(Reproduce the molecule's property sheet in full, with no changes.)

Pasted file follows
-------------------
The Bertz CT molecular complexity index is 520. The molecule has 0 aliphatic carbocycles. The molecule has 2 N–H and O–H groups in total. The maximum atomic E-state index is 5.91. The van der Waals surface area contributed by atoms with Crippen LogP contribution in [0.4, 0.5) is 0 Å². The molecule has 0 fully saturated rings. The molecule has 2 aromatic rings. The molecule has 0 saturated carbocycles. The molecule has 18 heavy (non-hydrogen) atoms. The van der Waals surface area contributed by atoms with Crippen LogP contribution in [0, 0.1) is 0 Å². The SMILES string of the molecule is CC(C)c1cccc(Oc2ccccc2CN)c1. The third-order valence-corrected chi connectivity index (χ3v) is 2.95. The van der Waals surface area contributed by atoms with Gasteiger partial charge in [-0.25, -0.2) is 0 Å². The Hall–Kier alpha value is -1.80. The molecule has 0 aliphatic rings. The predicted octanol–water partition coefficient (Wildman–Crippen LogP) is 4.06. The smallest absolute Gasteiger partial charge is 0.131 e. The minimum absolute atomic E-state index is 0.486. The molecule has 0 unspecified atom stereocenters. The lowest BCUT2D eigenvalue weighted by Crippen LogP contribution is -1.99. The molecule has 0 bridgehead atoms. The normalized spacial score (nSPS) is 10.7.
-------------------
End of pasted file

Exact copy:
The Bertz CT molecular complexity index is 520. The molecule has 0 aliphatic carbocycles. The molecule has 2 N–H and O–H groups in total. The maximum atomic E-state index is 5.91. The van der Waals surface area contributed by atoms with Crippen LogP contribution in [0.4, 0.5) is 0 Å². The molecule has 0 fully saturated rings. The molecule has 2 aromatic rings. The molecule has 0 saturated carbocycles. The molecule has 18 heavy (non-hydrogen) atoms. The van der Waals surface area contributed by atoms with Crippen LogP contribution in [0, 0.1) is 0 Å². The SMILES string of the molecule is CC(C)c1cccc(Oc2ccccc2CN)c1. The third-order valence-corrected chi connectivity index (χ3v) is 2.95. The van der Waals surface area contributed by atoms with Gasteiger partial charge in [-0.25, -0.2) is 0 Å². The Hall–Kier alpha value is -1.80. The molecule has 0 aliphatic rings. The predicted octanol–water partition coefficient (Wildman–Crippen LogP) is 4.06. The smallest absolute Gasteiger partial charge is 0.131 e. The minimum absolute atomic E-state index is 0.486. The molecule has 0 unspecified atom stereocenters. The lowest BCUT2D eigenvalue weighted by Crippen LogP contribution is -1.99. The molecule has 0 bridgehead atoms. The normalized spacial score (nSPS) is 10.7.